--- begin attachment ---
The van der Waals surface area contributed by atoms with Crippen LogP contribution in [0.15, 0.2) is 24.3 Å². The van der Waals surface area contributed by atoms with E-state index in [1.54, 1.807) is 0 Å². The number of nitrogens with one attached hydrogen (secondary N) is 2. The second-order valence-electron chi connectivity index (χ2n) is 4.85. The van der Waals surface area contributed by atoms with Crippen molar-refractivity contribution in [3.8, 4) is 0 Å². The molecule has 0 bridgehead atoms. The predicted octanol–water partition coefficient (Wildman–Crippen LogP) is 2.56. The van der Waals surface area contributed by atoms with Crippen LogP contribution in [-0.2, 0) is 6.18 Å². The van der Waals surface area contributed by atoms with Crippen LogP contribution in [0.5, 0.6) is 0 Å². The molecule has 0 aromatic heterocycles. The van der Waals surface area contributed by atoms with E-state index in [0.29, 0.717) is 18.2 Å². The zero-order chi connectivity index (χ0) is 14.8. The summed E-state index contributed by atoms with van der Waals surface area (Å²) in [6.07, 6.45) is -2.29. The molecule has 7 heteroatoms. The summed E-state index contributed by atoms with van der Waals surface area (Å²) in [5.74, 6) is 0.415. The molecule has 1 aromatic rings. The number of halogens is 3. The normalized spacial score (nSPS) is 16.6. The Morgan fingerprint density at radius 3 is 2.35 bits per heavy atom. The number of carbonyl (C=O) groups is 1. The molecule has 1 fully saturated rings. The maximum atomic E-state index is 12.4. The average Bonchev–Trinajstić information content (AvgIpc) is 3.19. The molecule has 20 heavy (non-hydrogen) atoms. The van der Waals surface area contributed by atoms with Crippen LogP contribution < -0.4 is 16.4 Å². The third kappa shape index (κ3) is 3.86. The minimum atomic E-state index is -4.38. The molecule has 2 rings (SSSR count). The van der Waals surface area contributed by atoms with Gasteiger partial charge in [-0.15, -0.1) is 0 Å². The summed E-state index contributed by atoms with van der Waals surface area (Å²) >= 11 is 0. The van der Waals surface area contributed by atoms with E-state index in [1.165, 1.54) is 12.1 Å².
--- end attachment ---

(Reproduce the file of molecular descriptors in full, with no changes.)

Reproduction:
The van der Waals surface area contributed by atoms with Crippen LogP contribution in [0.15, 0.2) is 24.3 Å². The van der Waals surface area contributed by atoms with E-state index in [1.54, 1.807) is 0 Å². The number of nitrogens with one attached hydrogen (secondary N) is 2. The second-order valence-electron chi connectivity index (χ2n) is 4.85. The van der Waals surface area contributed by atoms with Crippen molar-refractivity contribution in [3.8, 4) is 0 Å². The molecule has 0 bridgehead atoms. The predicted octanol–water partition coefficient (Wildman–Crippen LogP) is 2.56. The van der Waals surface area contributed by atoms with Crippen LogP contribution in [-0.2, 0) is 6.18 Å². The van der Waals surface area contributed by atoms with Crippen LogP contribution in [0.5, 0.6) is 0 Å². The molecule has 0 aromatic heterocycles. The van der Waals surface area contributed by atoms with E-state index in [0.29, 0.717) is 18.2 Å². The zero-order chi connectivity index (χ0) is 14.8. The summed E-state index contributed by atoms with van der Waals surface area (Å²) in [6.07, 6.45) is -2.29. The molecule has 7 heteroatoms. The summed E-state index contributed by atoms with van der Waals surface area (Å²) in [5.74, 6) is 0.415. The molecule has 1 aromatic rings. The number of halogens is 3. The normalized spacial score (nSPS) is 16.6. The Morgan fingerprint density at radius 3 is 2.35 bits per heavy atom. The number of carbonyl (C=O) groups is 1. The molecule has 1 fully saturated rings. The maximum atomic E-state index is 12.4. The average Bonchev–Trinajstić information content (AvgIpc) is 3.19. The molecule has 20 heavy (non-hydrogen) atoms. The van der Waals surface area contributed by atoms with Crippen LogP contribution < -0.4 is 16.4 Å². The third kappa shape index (κ3) is 3.86. The minimum atomic E-state index is -4.38. The molecule has 2 rings (SSSR count). The van der Waals surface area contributed by atoms with Gasteiger partial charge in [-0.15, -0.1) is 0 Å². The summed E-state index contributed by atoms with van der Waals surface area (Å²) >= 11 is 0. The van der Waals surface area contributed by atoms with E-state index in [1.165, 1.54) is 12.1 Å².